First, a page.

Letter to the Editor | Published:

Natural variation in Ghd7.1 plays an important role in grain yield and adaptation in rice

Cell Research volume 23, pages 969971 (2013) | Download Citation

Dear Editor,

Flowering adaptability of cultivars to growth conditions should be one of the most important targets in crop domestication and selection. We report here the positional cloning of a major pleiotropic QTL, Ghd7.1, which encodes a PSEUDO-RESPONSE REGULATOR 7-like protein. Under long-day conditions, Ghd7.1 greatly delays rice heading and enhances grain productivity.

Although rice is a short-day species, it has a strong adaptability to photoperiod, which has enabled it to grow widely in tropical, subtropical and temperate regions. Currently, the northern limit for rice-farming areas has spread to latitude 50°N, compared to latitude 28°N of its wild ancestor O. rufipogon1. More than 16 genes/QTLs have been identified as being involved in the photoperiodic flowering pathway in rice2,3. Ghd7 and Ghd8 are key photoperiodic flowering suppressors that increase grain yield and plant height under long-day (LD) conditions4,5.

In our previous study, a major QTL for heading date and a major QTL for grain per panicle were coincidently identified on the distal end of chromosome 76. Near-isogenic lines (NILs), NILTQ, NILMH and NILNIP, for the target region were obtained by consecutive backcrossing with Zhenshan 97 (ZS97) as the recurrent parent and Teqing (TQ), Minghui 63 (MH63) and Nipponbare (NIP) as the donors, respectively. Compared to ZS97, all the NILs showed a delayed heading date, larger rice panicles and increased plant height under LD conditions. Specifically, NILTQ exhibited a heading delay of 19.5 days, yielded 60% more grains and showed 27.2 cm increase in plant height (Figure 1A, and Supplementary information, Table S1).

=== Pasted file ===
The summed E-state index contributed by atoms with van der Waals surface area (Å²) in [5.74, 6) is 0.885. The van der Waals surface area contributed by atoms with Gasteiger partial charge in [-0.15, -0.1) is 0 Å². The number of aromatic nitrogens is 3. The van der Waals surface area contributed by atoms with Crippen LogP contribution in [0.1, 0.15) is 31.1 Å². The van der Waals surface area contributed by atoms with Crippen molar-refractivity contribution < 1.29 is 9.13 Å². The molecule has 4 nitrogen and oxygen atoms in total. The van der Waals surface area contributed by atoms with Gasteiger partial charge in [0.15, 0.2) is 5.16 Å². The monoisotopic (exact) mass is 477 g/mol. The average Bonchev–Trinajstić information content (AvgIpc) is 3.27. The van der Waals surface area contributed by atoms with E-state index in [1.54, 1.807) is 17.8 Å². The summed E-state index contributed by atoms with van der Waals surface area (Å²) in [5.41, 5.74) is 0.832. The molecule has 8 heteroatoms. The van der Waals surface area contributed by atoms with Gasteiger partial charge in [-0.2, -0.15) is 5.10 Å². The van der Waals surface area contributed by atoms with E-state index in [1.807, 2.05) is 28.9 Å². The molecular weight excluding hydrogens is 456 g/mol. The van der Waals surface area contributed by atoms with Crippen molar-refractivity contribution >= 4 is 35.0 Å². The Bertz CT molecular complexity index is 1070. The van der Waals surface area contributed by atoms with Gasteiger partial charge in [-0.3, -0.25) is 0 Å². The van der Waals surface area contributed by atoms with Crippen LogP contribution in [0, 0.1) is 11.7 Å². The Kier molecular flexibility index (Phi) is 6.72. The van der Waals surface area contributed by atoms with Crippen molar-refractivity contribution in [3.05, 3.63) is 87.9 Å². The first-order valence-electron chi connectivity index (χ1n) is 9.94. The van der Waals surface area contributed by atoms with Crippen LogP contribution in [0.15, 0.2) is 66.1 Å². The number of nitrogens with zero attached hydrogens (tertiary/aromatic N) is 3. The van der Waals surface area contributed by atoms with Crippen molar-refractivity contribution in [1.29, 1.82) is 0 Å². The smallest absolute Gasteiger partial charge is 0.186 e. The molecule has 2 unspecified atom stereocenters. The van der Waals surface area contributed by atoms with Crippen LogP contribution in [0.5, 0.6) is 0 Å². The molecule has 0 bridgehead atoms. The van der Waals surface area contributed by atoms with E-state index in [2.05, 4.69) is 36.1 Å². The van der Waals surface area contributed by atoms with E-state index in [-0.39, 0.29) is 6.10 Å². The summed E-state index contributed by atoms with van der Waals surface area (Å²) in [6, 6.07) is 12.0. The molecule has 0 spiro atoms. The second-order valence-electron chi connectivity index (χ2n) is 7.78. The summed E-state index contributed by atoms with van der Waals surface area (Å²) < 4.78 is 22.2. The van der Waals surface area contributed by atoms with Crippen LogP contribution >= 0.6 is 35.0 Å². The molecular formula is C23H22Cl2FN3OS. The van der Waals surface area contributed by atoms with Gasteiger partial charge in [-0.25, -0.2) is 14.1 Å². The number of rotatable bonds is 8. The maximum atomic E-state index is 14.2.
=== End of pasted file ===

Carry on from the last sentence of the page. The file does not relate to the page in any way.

Figure 1
Figure 1

Trait performance of NILs and transgenic plants for Ghd7.1 and the proposed model for the evolution of all cultivated rice haplotypes from wild rice. (A) Phenotypes of several NILs for Ghd7.1 at the mature stage of NILZS. (B) Performance of positive transgenic plants. ZS97 and ZS97+ are the vector control and positive transgenic plants, respectively; Bar = 10 cm. (C) The different Ghd7.1 alleles originated independently from two wild rice groups as indicarice and japonica rice. Two wild rice alleles were independently traced in indica and japonica rice. Indica- and japonica-specific haplotypes Hap1, Hap3, Hap6, Hap7 and Hap13 were found in wild rice accessions. Other mutant types were then derived from the pre-existing alleles in wild rice. The size of the circle representing each haplotype is proportional to its frequency in GP1.

A large NIL F2 population consisting of 2 278 individuals was used to delineate the QTL to the region from RM22181 to the end of chromosome 7. Parental comparative sequencing of the region detected an 8-bp deletion in OsPRR37 (Supplementary information, Figure S1), a homolog of Arabidopsis PSEUDO-RESPONSE REGULATOR 7(PRR7)7, in ZS97 compared to TQ, MH63 and NIP. The coding sequences of OsPRR37 in MH63 and TQ are identical. We generated a construct by placing Ghd7.1 from NIP into the pCAMBIA1301S vector and introduced this construct into ZS97. The resulting transgenic plants displayed an increased plant height, coupled with later heading and a larger panicle, compared to the negative control under LD conditions. In particular, the transgenic plants delayed rice heading for 15 days and yielded 50% more grains than the negative control (Figure 1B, and Supplementary information, Table S1). Thus, OsPRR37 comprises the pleiotropic QTL, and we renamed the gene as Ghd7.1 (grain number, plant height and heading date). Ghd7.1 was found to be mainly expressed in the leaves and panicles, and strong expression was found in cells with meristem activity in the young panicles (Supplementary information, Figure S2).